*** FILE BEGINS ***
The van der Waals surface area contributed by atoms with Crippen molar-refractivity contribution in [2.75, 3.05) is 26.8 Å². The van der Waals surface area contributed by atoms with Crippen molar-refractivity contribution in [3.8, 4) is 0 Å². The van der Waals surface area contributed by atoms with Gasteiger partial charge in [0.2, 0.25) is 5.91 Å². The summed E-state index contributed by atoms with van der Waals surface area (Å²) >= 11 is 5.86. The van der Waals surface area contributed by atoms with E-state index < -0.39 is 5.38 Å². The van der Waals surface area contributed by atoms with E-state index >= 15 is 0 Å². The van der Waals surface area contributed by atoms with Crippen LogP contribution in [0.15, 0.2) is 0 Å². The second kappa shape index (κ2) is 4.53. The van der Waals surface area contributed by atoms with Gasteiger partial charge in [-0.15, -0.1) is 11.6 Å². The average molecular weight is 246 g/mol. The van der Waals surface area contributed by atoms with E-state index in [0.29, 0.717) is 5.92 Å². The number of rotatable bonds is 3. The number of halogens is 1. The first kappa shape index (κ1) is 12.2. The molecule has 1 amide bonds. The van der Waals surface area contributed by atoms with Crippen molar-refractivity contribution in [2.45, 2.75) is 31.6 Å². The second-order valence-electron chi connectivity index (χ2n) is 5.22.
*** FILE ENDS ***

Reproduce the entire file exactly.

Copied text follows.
The van der Waals surface area contributed by atoms with Crippen molar-refractivity contribution in [2.75, 3.05) is 26.8 Å². The van der Waals surface area contributed by atoms with Crippen molar-refractivity contribution in [3.8, 4) is 0 Å². The van der Waals surface area contributed by atoms with Gasteiger partial charge in [0.2, 0.25) is 5.91 Å². The summed E-state index contributed by atoms with van der Waals surface area (Å²) >= 11 is 5.86. The van der Waals surface area contributed by atoms with E-state index < -0.39 is 5.38 Å². The van der Waals surface area contributed by atoms with E-state index >= 15 is 0 Å². The van der Waals surface area contributed by atoms with Crippen LogP contribution in [0.15, 0.2) is 0 Å². The second kappa shape index (κ2) is 4.53. The van der Waals surface area contributed by atoms with Gasteiger partial charge in [-0.15, -0.1) is 11.6 Å². The average molecular weight is 246 g/mol. The van der Waals surface area contributed by atoms with E-state index in [0.29, 0.717) is 5.92 Å². The number of rotatable bonds is 3. The number of halogens is 1. The first kappa shape index (κ1) is 12.2. The molecule has 1 amide bonds. The van der Waals surface area contributed by atoms with Crippen molar-refractivity contribution in [2.45, 2.75) is 31.6 Å². The second-order valence-electron chi connectivity index (χ2n) is 5.22.